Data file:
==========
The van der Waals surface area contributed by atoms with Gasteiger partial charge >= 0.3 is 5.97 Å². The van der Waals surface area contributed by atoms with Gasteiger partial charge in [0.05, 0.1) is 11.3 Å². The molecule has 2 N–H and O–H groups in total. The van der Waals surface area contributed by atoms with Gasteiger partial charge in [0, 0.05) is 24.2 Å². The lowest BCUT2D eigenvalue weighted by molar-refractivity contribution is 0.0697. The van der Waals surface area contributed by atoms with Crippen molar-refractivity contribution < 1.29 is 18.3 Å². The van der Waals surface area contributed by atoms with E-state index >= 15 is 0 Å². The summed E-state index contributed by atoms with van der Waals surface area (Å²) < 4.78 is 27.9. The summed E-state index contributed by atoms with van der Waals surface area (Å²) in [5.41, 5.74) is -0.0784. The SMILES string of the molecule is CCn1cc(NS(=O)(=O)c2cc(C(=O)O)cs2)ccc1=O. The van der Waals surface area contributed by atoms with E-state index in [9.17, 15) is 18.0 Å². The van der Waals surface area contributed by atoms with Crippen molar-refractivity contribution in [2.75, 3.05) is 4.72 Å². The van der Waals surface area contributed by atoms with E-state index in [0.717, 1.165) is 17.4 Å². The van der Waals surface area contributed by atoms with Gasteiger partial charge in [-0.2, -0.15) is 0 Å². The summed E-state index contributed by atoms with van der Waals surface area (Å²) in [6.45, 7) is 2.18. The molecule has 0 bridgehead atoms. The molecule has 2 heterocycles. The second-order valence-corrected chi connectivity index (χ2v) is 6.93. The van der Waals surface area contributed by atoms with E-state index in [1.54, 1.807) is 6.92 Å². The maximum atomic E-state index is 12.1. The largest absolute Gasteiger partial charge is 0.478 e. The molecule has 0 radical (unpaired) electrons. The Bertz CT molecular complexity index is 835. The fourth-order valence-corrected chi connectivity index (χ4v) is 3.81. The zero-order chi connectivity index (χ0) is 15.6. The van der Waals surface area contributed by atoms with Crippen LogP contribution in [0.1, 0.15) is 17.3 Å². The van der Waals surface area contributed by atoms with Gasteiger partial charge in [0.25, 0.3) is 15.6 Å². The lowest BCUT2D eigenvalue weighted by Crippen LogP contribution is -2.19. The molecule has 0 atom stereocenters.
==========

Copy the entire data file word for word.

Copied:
The van der Waals surface area contributed by atoms with Gasteiger partial charge >= 0.3 is 5.97 Å². The van der Waals surface area contributed by atoms with Gasteiger partial charge in [0.05, 0.1) is 11.3 Å². The molecule has 2 N–H and O–H groups in total. The van der Waals surface area contributed by atoms with Gasteiger partial charge in [0, 0.05) is 24.2 Å². The lowest BCUT2D eigenvalue weighted by molar-refractivity contribution is 0.0697. The van der Waals surface area contributed by atoms with Crippen molar-refractivity contribution < 1.29 is 18.3 Å². The van der Waals surface area contributed by atoms with E-state index >= 15 is 0 Å². The summed E-state index contributed by atoms with van der Waals surface area (Å²) < 4.78 is 27.9. The summed E-state index contributed by atoms with van der Waals surface area (Å²) in [5.41, 5.74) is -0.0784. The SMILES string of the molecule is CCn1cc(NS(=O)(=O)c2cc(C(=O)O)cs2)ccc1=O. The van der Waals surface area contributed by atoms with E-state index in [9.17, 15) is 18.0 Å². The van der Waals surface area contributed by atoms with Crippen molar-refractivity contribution in [2.75, 3.05) is 4.72 Å². The van der Waals surface area contributed by atoms with E-state index in [0.717, 1.165) is 17.4 Å². The van der Waals surface area contributed by atoms with Gasteiger partial charge in [-0.2, -0.15) is 0 Å². The summed E-state index contributed by atoms with van der Waals surface area (Å²) in [6.45, 7) is 2.18. The molecule has 0 bridgehead atoms. The molecule has 2 heterocycles. The second-order valence-corrected chi connectivity index (χ2v) is 6.93. The van der Waals surface area contributed by atoms with E-state index in [1.54, 1.807) is 6.92 Å². The maximum atomic E-state index is 12.1. The largest absolute Gasteiger partial charge is 0.478 e. The molecule has 0 radical (unpaired) electrons. The Bertz CT molecular complexity index is 835. The fourth-order valence-corrected chi connectivity index (χ4v) is 3.81. The zero-order chi connectivity index (χ0) is 15.6. The van der Waals surface area contributed by atoms with Crippen LogP contribution in [0.1, 0.15) is 17.3 Å². The van der Waals surface area contributed by atoms with Gasteiger partial charge in [0.25, 0.3) is 15.6 Å². The lowest BCUT2D eigenvalue weighted by Crippen LogP contribution is -2.19. The molecule has 0 atom stereocenters.